Consisting of ten well-written and well-researched chapters, this volume provides a more nuanced understanding of the Civil War era by recounting the experiences of Texans, who opposed the Confederacy, including slaves, Germans, Tejanos, African Americans, and noted white Unionists. While all the chapters in this study provide new insights, some are exceptional. Laura McLemore’s chapter, “Gray Ghost: Creating a Collective Memory of a Confederate Texas,” provides an excellent analysis of the problems associated with the collective memory of Texas’ role in the Confederacy. She convincingly argues that Texans in the postwar years were less tied to the concept of the Lost Cause than many scholars contend. McLemore reveals that “women, who increasingly saw themselves as the guardians of the state’s heritage,” were left “to construct that public memory” (8). However, she also claims that even women’s organizations, such as the United Daughters of the Confederacy, were more interested in fostering “a sense of culture and appreciation for the state’s history and women’s place in it than to tie Texas to the Lost Cause bandwagon” (8). Likewise, using an abundance of newspaper advertisements related to runaway slaves, as well as military and political correspondence, Andrew Torget discusses the interactions between white slaveholders and their bondsmen. His chapter, “The Problem of Slave Flight in Civil War Texas,” suggests that the fear of an uncontrollable slave population heavily influenced the actions and behaviors of white Texans, including the consideration of conscripting blacks into the Confederate army toward the war’s end. In “New Americans or New Southerners? Unionist German Texans,” Walter Kamphoefner offers new insights on the German population in the state, suggesting that Germans, who immigrated to Texas between 1840 and 1860, faced the challenge of simultaneously being Americans and Texans. Contesting traditional scholarly trends, Kamphoefner concludes that Texas Germans did not possess a natural inclination toward slavery, nor the southern cause. Finally, Omar Valerio-Jiménez’s “‘Although We Are the Last Soldiers’: Citizenship, Ideology, and Tejano Unionism” challenges historical perceptions of the behaviors of Mexican Texans. Valerio-Jiménez concludes that Tejano Unionists opposed the Confederacy based on their antislavery beliefs and the malevolent treatment that they had endured in the antebellum years at the hands of local and state authorities.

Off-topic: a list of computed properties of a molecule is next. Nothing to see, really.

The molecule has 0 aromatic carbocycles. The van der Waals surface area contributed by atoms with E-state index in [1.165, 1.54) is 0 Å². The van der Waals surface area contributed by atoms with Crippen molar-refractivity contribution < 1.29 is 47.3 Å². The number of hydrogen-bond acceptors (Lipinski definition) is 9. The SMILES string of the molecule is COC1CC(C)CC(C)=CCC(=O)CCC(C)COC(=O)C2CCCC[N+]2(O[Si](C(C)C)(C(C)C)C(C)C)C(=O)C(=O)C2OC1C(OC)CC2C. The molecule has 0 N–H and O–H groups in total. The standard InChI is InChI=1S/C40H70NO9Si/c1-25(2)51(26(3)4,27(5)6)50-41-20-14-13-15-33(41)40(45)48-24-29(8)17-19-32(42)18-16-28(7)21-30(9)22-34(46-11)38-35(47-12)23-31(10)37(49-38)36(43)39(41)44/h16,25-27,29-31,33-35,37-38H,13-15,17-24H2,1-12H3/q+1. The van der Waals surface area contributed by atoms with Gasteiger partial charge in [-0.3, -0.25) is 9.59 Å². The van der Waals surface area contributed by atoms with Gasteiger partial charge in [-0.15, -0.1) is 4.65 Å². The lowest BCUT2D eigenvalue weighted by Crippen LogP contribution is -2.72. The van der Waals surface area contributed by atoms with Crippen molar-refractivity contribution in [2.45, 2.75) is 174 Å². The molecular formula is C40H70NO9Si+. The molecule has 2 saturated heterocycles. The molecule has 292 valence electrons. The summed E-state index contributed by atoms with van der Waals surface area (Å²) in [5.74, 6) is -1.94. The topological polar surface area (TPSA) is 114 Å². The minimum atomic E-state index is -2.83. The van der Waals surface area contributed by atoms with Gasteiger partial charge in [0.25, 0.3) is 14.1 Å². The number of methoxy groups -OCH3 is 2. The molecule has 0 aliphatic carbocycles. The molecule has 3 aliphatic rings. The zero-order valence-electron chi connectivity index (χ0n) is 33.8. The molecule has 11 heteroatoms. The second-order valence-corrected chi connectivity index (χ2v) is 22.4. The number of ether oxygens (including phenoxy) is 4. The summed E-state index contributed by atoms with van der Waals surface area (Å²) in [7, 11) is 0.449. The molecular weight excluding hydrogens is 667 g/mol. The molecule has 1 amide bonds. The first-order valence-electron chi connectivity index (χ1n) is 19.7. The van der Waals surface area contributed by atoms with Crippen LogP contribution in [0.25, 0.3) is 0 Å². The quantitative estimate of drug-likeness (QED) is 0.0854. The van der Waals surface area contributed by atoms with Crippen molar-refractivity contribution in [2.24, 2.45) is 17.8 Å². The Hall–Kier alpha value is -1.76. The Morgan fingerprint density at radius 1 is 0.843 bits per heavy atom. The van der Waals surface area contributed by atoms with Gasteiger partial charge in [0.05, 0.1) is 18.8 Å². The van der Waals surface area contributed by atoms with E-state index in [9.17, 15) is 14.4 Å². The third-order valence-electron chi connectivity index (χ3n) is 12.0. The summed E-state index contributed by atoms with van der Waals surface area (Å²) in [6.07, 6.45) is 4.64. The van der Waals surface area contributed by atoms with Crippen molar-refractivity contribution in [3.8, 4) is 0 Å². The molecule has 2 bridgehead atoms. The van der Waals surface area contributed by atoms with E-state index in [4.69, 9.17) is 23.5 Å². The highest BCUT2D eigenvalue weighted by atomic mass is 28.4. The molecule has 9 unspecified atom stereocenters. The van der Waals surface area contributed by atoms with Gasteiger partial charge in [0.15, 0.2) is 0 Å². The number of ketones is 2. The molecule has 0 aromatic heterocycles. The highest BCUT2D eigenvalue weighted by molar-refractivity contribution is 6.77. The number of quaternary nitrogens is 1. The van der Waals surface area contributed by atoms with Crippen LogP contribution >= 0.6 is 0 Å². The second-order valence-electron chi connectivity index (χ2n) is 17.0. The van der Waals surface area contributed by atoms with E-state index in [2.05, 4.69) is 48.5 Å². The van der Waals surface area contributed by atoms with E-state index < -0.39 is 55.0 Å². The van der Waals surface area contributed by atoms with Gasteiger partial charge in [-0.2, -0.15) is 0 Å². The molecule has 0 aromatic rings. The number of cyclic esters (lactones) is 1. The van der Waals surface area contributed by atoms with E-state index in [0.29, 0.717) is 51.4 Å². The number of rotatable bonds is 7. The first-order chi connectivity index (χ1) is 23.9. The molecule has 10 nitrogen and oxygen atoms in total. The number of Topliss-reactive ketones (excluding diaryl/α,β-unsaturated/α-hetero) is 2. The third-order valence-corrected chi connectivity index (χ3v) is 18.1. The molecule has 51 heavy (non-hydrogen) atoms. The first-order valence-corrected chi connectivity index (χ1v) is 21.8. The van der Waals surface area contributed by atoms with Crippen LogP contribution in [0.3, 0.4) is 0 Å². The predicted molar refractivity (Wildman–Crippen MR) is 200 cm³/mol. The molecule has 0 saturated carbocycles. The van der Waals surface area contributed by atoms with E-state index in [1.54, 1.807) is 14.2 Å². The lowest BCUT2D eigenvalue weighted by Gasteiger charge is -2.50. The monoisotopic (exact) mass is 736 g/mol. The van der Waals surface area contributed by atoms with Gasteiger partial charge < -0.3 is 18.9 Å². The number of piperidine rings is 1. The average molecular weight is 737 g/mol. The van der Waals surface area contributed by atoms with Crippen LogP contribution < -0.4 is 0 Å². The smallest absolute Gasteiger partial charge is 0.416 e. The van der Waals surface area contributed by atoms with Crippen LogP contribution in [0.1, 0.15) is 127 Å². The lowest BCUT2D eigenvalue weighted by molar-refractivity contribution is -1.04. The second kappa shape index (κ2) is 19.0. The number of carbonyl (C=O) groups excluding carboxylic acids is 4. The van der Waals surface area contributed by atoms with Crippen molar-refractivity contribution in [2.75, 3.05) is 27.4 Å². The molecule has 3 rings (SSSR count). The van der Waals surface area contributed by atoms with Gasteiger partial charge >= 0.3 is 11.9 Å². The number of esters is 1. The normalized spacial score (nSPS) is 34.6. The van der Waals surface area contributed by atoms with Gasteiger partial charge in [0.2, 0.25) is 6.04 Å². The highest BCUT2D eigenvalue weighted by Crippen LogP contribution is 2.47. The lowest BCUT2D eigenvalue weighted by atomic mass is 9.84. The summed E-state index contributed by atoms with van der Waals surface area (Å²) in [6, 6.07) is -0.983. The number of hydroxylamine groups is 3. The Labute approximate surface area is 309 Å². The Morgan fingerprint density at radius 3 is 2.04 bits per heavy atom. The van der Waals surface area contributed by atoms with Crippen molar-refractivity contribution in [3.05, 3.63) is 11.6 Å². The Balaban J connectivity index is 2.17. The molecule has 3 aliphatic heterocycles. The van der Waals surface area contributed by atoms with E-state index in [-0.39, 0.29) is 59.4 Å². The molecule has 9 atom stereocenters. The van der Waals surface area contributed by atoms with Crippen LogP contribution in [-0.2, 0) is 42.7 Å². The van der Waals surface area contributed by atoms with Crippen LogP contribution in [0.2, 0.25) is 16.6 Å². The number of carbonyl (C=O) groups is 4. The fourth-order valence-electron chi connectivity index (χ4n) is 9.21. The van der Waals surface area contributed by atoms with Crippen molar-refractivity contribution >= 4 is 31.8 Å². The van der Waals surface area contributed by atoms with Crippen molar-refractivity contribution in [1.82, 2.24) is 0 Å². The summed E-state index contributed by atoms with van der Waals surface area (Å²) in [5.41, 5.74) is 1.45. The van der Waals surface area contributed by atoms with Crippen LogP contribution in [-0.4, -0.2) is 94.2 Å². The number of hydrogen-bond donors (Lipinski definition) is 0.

Readers will likely find that other chapters cover familiar ground. Richard McCaslin’s “A Texas Reign of Terror: Anti-Unionist Violence in North Texas,” which discusses the 1862 Great Hanging in and near Gainesville, Texas, is well written and informative; however, the chapter does not significantly add to his previously published works on the topic. Also, W. Caleb McDaniel’s “Involuntary Removals: ‘Refugeed Slaves’ in Confederate Texas” provides few revelations on the subject of refugee slaves entering Texas with their owners, an exodus that resulted when slaveholders from other southern states fled their plantations prior to the arrival of advancing Union armies. Additionally, some readers may question why the editor included topics that might seem more suited for a study of Reconstruction Texas. Such chapters include: Rebecca Czuchry’s “In Defense of Their Families: African American Women, the Freedmen’s Bureau, and Racial Violence during Reconstruction in Texas,” Elizabeth Turner’s “‘Three Cheers to Freedom and Equal Rights to All’: Juneteenth and the Meaning of Citizenship,” and Carl Moneyhon’s “Edmund J. Davis—Unlikely Radical.” However, the editor provides a viable explanation for the inclusion of these chapters. Supporting an argument that this reviewer has held for many years, De la Teja contends that the Civil War did not end in 1865, but rather continued through the Reconstruction years. Accordingly, the editor contends that stories of those who opposed the racial and political beliefs of unreconstructed southerners following the war deserve as much attention as anti-secessionist and anti-Confederate activities before and during the conflict.